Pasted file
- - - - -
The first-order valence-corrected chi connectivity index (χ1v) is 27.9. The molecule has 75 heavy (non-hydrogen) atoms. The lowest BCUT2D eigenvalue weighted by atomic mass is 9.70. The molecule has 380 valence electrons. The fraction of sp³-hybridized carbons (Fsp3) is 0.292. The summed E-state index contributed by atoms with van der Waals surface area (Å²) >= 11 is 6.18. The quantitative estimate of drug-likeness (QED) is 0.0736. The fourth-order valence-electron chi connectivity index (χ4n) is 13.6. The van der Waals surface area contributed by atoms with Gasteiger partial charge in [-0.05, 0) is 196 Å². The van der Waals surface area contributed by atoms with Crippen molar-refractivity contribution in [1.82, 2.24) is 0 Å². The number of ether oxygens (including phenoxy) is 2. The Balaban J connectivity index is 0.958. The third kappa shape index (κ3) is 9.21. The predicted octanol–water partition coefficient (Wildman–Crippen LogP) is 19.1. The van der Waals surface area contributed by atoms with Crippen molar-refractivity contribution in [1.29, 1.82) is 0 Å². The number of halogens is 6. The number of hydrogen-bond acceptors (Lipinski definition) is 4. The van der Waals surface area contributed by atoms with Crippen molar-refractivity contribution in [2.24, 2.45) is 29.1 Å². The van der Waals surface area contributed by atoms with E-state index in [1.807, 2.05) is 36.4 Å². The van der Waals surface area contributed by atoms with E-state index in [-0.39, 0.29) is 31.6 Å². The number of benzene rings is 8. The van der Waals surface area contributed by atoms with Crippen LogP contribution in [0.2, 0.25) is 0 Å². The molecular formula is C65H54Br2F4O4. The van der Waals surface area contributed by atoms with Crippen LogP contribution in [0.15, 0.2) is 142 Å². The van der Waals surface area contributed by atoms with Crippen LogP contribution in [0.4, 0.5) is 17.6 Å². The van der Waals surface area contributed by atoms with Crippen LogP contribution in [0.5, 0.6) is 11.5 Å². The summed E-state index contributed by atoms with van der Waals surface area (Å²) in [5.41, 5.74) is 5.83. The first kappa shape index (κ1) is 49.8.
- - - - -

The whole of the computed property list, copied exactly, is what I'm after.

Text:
The first-order valence-corrected chi connectivity index (χ1v) is 27.9. The molecule has 75 heavy (non-hydrogen) atoms. The lowest BCUT2D eigenvalue weighted by atomic mass is 9.70. The molecule has 380 valence electrons. The fraction of sp³-hybridized carbons (Fsp3) is 0.292. The summed E-state index contributed by atoms with van der Waals surface area (Å²) >= 11 is 6.18. The quantitative estimate of drug-likeness (QED) is 0.0736. The fourth-order valence-electron chi connectivity index (χ4n) is 13.6. The van der Waals surface area contributed by atoms with Gasteiger partial charge in [-0.05, 0) is 196 Å². The van der Waals surface area contributed by atoms with Crippen molar-refractivity contribution in [1.82, 2.24) is 0 Å². The number of ether oxygens (including phenoxy) is 2. The Balaban J connectivity index is 0.958. The third kappa shape index (κ3) is 9.21. The predicted octanol–water partition coefficient (Wildman–Crippen LogP) is 19.1. The van der Waals surface area contributed by atoms with Crippen molar-refractivity contribution in [1.29, 1.82) is 0 Å². The number of halogens is 6. The number of hydrogen-bond acceptors (Lipinski definition) is 4. The van der Waals surface area contributed by atoms with Crippen molar-refractivity contribution in [2.24, 2.45) is 29.1 Å². The van der Waals surface area contributed by atoms with E-state index in [1.807, 2.05) is 36.4 Å². The van der Waals surface area contributed by atoms with E-state index in [-0.39, 0.29) is 31.6 Å². The number of benzene rings is 8. The van der Waals surface area contributed by atoms with Crippen LogP contribution in [0.2, 0.25) is 0 Å². The molecular formula is C65H54Br2F4O4. The van der Waals surface area contributed by atoms with Crippen LogP contribution in [0.15, 0.2) is 142 Å². The van der Waals surface area contributed by atoms with Crippen LogP contribution in [0.4, 0.5) is 17.6 Å². The van der Waals surface area contributed by atoms with Crippen LogP contribution in [0.5, 0.6) is 11.5 Å². The summed E-state index contributed by atoms with van der Waals surface area (Å²) in [5.41, 5.74) is 5.83. The first kappa shape index (κ1) is 49.8.